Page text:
Sounds bad to just let it drip on the road, but there should be hardly any, and ICE's drip all the time. However you could have a trasparent plastic reserviour that you checked and emptied periodically. It would be interesting to see how much there was.
Something else that interests me is how to do the coupling from motor-shaft to sawn-off gearbox-output-shaft or other means of providing the spline coupling to the propshaft.
By the way, I've taken to using the British term "propshaft" for the long heavy thing with the two cardan universal joints, even though my dad taught me it was called the tailshaft when I was a little squib crawling under cars with him. That's because some folks in places other than Oz call the gearbox output shaft the tailshaft and some folks call a shaft between the diff and a wheel a driveshaft.
Coulomb and I are planning to do an AC MX-5 with no gearbox.
Ian Hooper essentially built an open frame replacement for his MX-5 gearbox tail, with a sealed bearing in it. It looks like a lot of work, and paying of professionals.
And you mentioned a4x4kiwi's Electrolux (great name ). I found the relevant photos at
http://a4x4kiwi.blogspot.com/2008/08/mo ... alled.html
http://a4x4kiwi.blogspot.com/2008/09/en ... alled.html
In this case, it looks like a lot of work modifying the propshaft.
We plan to use a 132 frame motor as well (most likely one of the new ABB ones, 15 or 18.5 kW). We'd love to put the motor right at the diff, like this one in Kim Ryan's Proton.
More on Kim Ryan's Proton in this thread:
The MX-5 has an unusual drivetrain mounting, in that it has a rigid beam (called the PPF or Power Plant Frame) connecting gearbox to diff. This beam runs along one side of the propshaft, while the exhaust pipe is on the other side. The whole setup is hung on only 4 rubber mounts, 2 at the engine and 2 at the diff which has "wings".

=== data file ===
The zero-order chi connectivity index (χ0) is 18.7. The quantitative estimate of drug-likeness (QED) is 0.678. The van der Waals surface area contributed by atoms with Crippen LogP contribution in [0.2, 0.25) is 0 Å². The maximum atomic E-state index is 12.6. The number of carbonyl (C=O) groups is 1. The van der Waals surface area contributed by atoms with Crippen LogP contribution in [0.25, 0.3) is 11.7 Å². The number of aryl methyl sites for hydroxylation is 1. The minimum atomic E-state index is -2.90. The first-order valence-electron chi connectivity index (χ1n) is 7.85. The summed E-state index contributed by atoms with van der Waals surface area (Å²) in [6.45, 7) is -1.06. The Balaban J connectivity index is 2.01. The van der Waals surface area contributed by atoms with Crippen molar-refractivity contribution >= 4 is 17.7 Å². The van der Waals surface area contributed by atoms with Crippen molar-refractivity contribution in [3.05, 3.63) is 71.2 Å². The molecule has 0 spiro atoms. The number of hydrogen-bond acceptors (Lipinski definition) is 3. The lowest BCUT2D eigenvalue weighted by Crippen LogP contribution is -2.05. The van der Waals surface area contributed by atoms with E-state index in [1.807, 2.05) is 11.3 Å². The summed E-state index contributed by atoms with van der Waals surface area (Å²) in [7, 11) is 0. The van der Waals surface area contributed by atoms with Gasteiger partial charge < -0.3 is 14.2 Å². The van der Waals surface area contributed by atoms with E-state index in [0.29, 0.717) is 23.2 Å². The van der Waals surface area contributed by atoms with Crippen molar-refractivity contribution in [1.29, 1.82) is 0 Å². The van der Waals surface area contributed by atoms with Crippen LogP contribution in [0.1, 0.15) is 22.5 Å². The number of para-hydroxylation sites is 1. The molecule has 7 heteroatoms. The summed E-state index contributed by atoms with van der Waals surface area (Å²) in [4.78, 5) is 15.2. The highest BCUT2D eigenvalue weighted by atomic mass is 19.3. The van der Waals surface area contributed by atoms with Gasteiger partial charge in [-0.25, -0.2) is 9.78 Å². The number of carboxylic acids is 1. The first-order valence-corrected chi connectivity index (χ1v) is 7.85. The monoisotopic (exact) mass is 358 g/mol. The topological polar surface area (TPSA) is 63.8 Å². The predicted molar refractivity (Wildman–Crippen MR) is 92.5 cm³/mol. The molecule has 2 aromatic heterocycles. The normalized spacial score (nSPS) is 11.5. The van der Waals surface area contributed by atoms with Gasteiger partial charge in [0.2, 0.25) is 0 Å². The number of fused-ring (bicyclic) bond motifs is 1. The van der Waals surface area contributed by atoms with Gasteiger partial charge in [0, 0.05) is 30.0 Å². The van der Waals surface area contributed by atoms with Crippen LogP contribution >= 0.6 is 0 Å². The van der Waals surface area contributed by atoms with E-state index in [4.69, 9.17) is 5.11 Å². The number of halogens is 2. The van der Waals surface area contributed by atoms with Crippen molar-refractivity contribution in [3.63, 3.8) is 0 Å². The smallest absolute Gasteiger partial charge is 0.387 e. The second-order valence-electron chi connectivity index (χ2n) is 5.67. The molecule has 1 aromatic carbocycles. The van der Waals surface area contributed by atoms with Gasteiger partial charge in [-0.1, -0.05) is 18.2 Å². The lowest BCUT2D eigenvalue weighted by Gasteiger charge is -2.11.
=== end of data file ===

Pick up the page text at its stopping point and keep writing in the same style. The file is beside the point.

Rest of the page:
By putting the motor at the diff (a rear diff, unlike the Proton) we'd save the weight of the propshaft and PPF. But we'd need to find two solid points in the transmission tunnel to hang the 92 kg motor off, and the motor casing would need to be rigidly coupled to the diff casing by something other than the PPF (e.g. a short tube as in the Proton).
And some people think that the PPF is there not only to resist the gearbox/diff torque reaction, but to stiffen the body in reagard to the suspension's responds to uneven surfaces. So it sounds like it would be difficult to convince an engineer to approve a motor-at-the-diff construction.
The PPF normally attaches to the gearbox tail casing, so if we keep that, and of course the propshaft, it looks a bit easier. We'd still have to have something rigid going forward from the induction motor to the original ICE engine mounts.
Any ideas would be greatly appreciated.
[Edit: Fixed yet another link broken by a dumb domain-name/directory-structure change by the forum administrators.]